Japan's key electronics fair opens with spotlight on low-carbon tech

  • Oct 18, 2021
  • Japan Times

Japan’s major annual electronics show involving more than 300 companies opened Tuesday, with the spotlight on cutting-edge technologies designed to achieve carbon neutrality.

As was the case last year, organizers decided to hold the Combined Exhibition of Advanced Technologies online as a precaution against the coronavirus. The event through Friday, under the theme of “Toward Society 5.0 with the New Normal,” is accessible by the public with pre-registration.

Rechargeable batteries to store renewable energy and carbon recycling technologies are among exhibited products that may help Japan and other countries reach the goal of net zero carbon emissions in the next several decades.

The concept of Society 5.0 to incorporate innovative technologies such as artificial intelligence and robots into society has been promoted by Japanese industries and the government.

“As an exhibition that creates new markets, we hope to propose solutions that will contribute to a society where values and people’s behaviors are rapidly changing,” Kiyoshi Shikano, executive producer of CEATEC, said Monday when the electronics show was available to the media.

Among some eye-catching products, Toshiba Corp. is showing its film-like, light and flexible solar battery that can be set up on curved surfaces and windows, unlike an existing silicon-based solar cell.

In September, the new battery attained a power conversion efficiency comparable to mass-produced polysilicon solar panels and could help increase the use of renewable energy in urban areas, according to Toshiba, which is also showing off technology capable of recycling carbon dioxide into aviation fuel.

NGK Insulators Ltd. is exhibiting its EnerCera micro rechargeable battery series. One of them comes as small as 459 square millimeters and 0.45 mm thin.

By using such a battery together with an energy-harvesting gadget that collects power from the surrounding environment, including vibrations and temperature differences, more devices can be connected with internet of things technology and powered by green energy, an NGK spokesman said.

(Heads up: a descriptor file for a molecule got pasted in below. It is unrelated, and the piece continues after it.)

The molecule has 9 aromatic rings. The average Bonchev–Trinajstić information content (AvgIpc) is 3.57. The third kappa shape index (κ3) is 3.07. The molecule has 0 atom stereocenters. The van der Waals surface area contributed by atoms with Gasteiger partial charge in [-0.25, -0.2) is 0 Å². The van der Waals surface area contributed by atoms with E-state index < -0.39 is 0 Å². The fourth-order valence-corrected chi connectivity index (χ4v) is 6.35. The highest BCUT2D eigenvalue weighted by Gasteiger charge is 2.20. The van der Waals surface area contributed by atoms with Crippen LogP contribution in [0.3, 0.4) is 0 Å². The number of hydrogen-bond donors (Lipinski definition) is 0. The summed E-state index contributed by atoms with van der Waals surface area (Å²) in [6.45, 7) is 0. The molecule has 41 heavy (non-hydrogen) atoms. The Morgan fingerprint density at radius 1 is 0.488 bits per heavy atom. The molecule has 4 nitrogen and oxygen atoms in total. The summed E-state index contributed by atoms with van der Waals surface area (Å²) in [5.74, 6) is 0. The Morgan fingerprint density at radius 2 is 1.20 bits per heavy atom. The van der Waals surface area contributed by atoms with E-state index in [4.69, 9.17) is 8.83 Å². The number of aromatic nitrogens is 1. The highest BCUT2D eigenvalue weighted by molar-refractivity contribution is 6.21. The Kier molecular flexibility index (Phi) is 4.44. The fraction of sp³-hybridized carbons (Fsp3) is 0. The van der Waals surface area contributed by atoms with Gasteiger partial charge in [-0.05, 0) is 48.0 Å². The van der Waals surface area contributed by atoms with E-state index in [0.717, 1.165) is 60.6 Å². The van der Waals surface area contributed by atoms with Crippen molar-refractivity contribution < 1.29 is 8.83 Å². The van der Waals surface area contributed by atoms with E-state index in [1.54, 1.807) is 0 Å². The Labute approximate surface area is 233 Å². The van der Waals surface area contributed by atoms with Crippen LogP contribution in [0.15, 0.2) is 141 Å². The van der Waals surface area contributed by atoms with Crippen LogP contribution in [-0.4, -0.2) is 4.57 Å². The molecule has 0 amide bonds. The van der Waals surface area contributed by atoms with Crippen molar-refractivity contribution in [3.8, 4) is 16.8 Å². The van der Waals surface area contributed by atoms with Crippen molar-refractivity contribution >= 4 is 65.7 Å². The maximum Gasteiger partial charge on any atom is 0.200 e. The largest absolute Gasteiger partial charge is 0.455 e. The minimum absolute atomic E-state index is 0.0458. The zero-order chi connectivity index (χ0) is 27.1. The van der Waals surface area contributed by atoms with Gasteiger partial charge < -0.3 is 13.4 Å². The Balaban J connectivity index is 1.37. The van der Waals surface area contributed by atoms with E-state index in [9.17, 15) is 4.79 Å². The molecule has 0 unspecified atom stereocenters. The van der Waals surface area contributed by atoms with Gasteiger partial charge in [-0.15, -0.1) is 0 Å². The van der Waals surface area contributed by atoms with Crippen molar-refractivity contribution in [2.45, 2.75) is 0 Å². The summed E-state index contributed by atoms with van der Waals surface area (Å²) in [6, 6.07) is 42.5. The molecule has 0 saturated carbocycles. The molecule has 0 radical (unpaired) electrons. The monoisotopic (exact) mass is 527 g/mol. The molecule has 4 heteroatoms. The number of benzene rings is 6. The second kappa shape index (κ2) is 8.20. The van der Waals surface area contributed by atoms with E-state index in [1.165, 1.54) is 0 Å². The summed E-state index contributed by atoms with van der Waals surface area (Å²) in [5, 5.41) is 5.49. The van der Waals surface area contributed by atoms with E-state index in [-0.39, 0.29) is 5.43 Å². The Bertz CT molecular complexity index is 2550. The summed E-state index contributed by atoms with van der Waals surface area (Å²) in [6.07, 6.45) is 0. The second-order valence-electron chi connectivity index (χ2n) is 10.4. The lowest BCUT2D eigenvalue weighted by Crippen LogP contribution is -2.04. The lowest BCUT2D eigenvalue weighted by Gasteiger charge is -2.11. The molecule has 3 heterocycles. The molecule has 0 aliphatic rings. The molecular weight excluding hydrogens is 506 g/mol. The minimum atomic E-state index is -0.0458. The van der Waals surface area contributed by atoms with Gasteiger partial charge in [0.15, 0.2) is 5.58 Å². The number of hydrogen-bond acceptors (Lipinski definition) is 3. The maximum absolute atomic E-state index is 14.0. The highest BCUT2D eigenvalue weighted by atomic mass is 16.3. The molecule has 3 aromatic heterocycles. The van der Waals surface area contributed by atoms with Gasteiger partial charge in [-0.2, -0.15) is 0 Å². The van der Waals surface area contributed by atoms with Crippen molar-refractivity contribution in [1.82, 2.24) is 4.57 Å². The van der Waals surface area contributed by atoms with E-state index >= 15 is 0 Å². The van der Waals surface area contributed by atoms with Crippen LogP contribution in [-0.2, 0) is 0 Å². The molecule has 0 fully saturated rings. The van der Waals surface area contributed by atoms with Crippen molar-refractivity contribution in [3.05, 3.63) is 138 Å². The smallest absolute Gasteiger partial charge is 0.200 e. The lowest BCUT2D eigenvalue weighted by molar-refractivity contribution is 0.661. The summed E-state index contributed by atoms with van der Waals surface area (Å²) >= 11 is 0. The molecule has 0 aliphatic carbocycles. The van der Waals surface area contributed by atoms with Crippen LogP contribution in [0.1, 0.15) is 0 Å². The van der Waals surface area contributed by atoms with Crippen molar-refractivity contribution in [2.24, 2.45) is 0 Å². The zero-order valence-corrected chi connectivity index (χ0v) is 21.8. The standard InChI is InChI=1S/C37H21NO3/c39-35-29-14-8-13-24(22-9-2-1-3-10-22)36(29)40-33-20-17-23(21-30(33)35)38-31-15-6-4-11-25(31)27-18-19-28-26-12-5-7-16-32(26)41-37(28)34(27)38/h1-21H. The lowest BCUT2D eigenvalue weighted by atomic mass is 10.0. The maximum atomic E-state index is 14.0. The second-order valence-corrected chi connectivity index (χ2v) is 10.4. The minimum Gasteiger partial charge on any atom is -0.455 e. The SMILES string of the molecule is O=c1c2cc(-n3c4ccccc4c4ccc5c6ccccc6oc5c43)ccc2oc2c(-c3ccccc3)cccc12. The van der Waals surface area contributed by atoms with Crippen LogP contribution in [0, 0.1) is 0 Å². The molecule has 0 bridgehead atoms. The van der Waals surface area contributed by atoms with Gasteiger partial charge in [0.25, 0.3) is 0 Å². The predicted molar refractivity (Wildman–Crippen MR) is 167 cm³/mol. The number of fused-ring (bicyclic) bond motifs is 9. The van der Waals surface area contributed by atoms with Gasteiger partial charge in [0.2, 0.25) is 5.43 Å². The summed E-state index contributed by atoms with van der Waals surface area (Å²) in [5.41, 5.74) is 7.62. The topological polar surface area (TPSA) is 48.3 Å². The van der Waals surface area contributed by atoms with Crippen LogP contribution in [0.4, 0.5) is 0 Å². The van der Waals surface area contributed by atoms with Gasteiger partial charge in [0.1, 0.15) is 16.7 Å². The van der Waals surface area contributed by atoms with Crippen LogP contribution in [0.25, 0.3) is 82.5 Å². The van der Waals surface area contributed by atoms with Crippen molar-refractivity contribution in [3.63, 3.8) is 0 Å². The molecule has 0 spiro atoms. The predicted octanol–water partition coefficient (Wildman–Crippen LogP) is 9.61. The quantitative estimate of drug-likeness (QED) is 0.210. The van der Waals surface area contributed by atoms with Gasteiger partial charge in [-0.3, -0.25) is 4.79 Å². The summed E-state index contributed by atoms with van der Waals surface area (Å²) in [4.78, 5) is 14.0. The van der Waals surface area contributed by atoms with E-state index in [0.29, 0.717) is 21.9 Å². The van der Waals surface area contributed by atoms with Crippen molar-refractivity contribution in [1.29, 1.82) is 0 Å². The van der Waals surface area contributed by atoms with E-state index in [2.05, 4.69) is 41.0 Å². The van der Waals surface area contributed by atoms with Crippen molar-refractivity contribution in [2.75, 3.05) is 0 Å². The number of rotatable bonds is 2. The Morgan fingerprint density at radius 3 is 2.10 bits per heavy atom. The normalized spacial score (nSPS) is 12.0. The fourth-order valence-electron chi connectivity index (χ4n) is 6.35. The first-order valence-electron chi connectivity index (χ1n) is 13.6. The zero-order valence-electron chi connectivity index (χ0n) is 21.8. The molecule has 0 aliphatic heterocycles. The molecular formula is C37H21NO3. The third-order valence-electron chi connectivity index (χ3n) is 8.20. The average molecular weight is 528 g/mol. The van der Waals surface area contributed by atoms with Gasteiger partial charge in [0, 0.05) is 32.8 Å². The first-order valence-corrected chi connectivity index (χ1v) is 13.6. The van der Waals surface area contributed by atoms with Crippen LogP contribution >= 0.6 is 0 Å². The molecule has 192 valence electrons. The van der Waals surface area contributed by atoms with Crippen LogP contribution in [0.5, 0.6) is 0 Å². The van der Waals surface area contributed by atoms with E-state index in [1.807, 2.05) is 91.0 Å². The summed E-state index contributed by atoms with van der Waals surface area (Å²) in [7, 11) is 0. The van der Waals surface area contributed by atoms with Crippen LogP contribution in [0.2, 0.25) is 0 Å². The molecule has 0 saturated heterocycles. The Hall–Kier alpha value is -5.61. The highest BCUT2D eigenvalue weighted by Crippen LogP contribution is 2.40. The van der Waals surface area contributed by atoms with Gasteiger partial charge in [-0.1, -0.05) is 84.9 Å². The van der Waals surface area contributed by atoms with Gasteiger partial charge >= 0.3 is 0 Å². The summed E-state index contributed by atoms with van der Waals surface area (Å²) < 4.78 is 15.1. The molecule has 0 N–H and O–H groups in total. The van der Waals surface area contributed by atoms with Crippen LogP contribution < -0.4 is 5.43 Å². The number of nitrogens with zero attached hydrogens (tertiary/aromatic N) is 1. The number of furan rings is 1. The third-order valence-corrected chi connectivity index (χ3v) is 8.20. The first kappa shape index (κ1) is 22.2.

Kyocera Corp. is displaying a buoy that can collect data on the marine environment to help researchers study pollution and temperature increases amid global warming.

The buoy, powered by tidal currents, was co-developed with Nagasaki University.

Capacitor-maker Nichicon Corp. is featuring various products capable of sending power stored in electric or plug-in hybrid vehicles to homes while also supplying those types of vehicles with home-generated solar power.

“The cars charged with the system can run without using any fossil fuel and emit no carbon dioxide,” Nichicon spokesman Fumio Yamashita said. “The system is also getting attention as a means to prepare for power shortages in the event of a natural disaster.”

Other than exhibitions, many online conferences are scheduled during the four days, including discussions over carbon neutrality in the automobile sector.

The organizers had initially planned to stage this year’s CEATEC virtually and physically at the convention center it is usually held at in Chiba Prefecture near Tokyo. However, the format was changed in June amid a resurgence of coronavirus cases.

The Japan Electronics and Information Technology Industries Association, one of the organizers, said 314 companies and institutions, including 85 from overseas, applied to be part of the event, and some 150,000 online visitors are expected.

Last year, it attracted over 150,000 people, with 356 firms participating.

Mitsubishi Fuso Truck and Bus Corp. is one of 128 companies that are first-time attendees to CEATEC. The Japan-based subsidiary of Germany’s Daimler AG is showing its eCanter, the world’s first electric light-duty truck that went on sale in 2017.

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